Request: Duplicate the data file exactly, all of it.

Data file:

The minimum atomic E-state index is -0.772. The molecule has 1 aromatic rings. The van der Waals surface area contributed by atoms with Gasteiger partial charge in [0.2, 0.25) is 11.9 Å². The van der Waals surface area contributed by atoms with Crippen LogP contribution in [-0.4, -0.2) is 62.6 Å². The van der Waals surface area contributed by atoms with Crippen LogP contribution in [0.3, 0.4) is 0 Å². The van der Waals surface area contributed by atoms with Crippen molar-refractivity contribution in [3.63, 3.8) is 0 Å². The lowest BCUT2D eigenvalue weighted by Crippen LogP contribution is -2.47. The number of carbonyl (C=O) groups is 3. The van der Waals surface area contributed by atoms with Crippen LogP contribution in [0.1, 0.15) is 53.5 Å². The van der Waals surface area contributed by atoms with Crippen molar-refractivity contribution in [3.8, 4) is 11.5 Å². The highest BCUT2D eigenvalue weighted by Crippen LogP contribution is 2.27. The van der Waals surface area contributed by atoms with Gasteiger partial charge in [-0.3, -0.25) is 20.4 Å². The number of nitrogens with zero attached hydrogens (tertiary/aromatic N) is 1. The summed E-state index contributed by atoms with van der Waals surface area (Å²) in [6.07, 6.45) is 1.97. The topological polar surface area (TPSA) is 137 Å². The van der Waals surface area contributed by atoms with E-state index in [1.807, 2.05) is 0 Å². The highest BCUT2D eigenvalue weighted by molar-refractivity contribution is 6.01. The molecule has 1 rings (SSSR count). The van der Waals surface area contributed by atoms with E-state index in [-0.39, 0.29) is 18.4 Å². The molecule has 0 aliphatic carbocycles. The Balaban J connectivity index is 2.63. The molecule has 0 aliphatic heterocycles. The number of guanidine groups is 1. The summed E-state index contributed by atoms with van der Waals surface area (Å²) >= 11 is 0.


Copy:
The minimum atomic E-state index is -0.772. The molecule has 1 aromatic rings. The van der Waals surface area contributed by atoms with Gasteiger partial charge in [0.2, 0.25) is 11.9 Å². The van der Waals surface area contributed by atoms with Crippen LogP contribution in [-0.4, -0.2) is 62.6 Å². The van der Waals surface area contributed by atoms with Crippen LogP contribution in [0.3, 0.4) is 0 Å². The van der Waals surface area contributed by atoms with Crippen molar-refractivity contribution in [3.63, 3.8) is 0 Å². The lowest BCUT2D eigenvalue weighted by Crippen LogP contribution is -2.47. The number of carbonyl (C=O) groups is 3. The van der Waals surface area contributed by atoms with Crippen LogP contribution in [0.1, 0.15) is 53.5 Å². The van der Waals surface area contributed by atoms with Crippen molar-refractivity contribution in [3.8, 4) is 11.5 Å². The highest BCUT2D eigenvalue weighted by Crippen LogP contribution is 2.27. The van der Waals surface area contributed by atoms with Gasteiger partial charge in [-0.3, -0.25) is 20.4 Å². The number of nitrogens with zero attached hydrogens (tertiary/aromatic N) is 1. The summed E-state index contributed by atoms with van der Waals surface area (Å²) in [6.07, 6.45) is 1.97. The topological polar surface area (TPSA) is 137 Å². The van der Waals surface area contributed by atoms with E-state index in [1.807, 2.05) is 0 Å². The highest BCUT2D eigenvalue weighted by molar-refractivity contribution is 6.01. The molecule has 1 rings (SSSR count). The van der Waals surface area contributed by atoms with E-state index in [-0.39, 0.29) is 18.4 Å². The molecule has 0 aliphatic carbocycles. The Balaban J connectivity index is 2.63. The molecule has 0 aliphatic heterocycles. The number of guanidine groups is 1. The summed E-state index contributed by atoms with van der Waals surface area (Å²) >= 11 is 0.